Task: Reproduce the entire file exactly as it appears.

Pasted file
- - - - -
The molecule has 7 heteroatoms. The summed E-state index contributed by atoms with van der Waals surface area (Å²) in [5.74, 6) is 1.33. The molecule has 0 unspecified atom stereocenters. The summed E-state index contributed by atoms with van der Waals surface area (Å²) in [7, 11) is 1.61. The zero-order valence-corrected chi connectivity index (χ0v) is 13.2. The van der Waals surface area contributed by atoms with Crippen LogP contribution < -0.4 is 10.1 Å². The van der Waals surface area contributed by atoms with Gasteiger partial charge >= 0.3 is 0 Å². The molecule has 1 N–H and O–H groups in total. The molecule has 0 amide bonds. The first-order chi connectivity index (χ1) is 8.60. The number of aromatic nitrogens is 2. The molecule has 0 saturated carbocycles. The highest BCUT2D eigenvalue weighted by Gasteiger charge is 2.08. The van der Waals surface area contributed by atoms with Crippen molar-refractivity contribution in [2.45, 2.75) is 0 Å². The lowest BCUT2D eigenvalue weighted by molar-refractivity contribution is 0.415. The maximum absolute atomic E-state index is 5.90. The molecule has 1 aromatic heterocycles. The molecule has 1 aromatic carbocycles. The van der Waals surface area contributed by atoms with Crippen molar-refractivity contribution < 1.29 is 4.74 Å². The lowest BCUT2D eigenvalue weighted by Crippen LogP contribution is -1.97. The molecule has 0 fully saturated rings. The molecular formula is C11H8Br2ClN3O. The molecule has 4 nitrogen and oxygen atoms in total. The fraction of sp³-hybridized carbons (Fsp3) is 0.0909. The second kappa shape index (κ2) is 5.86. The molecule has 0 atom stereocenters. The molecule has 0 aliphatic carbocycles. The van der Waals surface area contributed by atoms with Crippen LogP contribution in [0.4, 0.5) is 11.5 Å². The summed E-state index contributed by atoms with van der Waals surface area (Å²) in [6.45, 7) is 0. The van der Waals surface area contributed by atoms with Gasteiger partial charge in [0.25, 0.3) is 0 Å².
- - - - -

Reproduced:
The molecule has 7 heteroatoms. The summed E-state index contributed by atoms with van der Waals surface area (Å²) in [5.74, 6) is 1.33. The molecule has 0 unspecified atom stereocenters. The summed E-state index contributed by atoms with van der Waals surface area (Å²) in [7, 11) is 1.61. The zero-order valence-corrected chi connectivity index (χ0v) is 13.2. The van der Waals surface area contributed by atoms with Crippen LogP contribution < -0.4 is 10.1 Å². The van der Waals surface area contributed by atoms with Gasteiger partial charge >= 0.3 is 0 Å². The molecule has 1 N–H and O–H groups in total. The molecule has 0 amide bonds. The first-order chi connectivity index (χ1) is 8.60. The number of aromatic nitrogens is 2. The molecule has 0 saturated carbocycles. The highest BCUT2D eigenvalue weighted by Gasteiger charge is 2.08. The van der Waals surface area contributed by atoms with Crippen molar-refractivity contribution in [2.45, 2.75) is 0 Å². The lowest BCUT2D eigenvalue weighted by molar-refractivity contribution is 0.415. The maximum absolute atomic E-state index is 5.90. The molecule has 1 aromatic heterocycles. The molecule has 1 aromatic carbocycles. The van der Waals surface area contributed by atoms with Crippen molar-refractivity contribution < 1.29 is 4.74 Å². The lowest BCUT2D eigenvalue weighted by Crippen LogP contribution is -1.97. The molecule has 0 fully saturated rings. The molecular formula is C11H8Br2ClN3O. The molecule has 4 nitrogen and oxygen atoms in total. The fraction of sp³-hybridized carbons (Fsp3) is 0.0909. The second kappa shape index (κ2) is 5.86. The molecule has 0 atom stereocenters. The molecule has 0 aliphatic carbocycles. The van der Waals surface area contributed by atoms with Crippen LogP contribution in [0.4, 0.5) is 11.5 Å². The summed E-state index contributed by atoms with van der Waals surface area (Å²) in [6.45, 7) is 0. The van der Waals surface area contributed by atoms with Gasteiger partial charge in [0.25, 0.3) is 0 Å².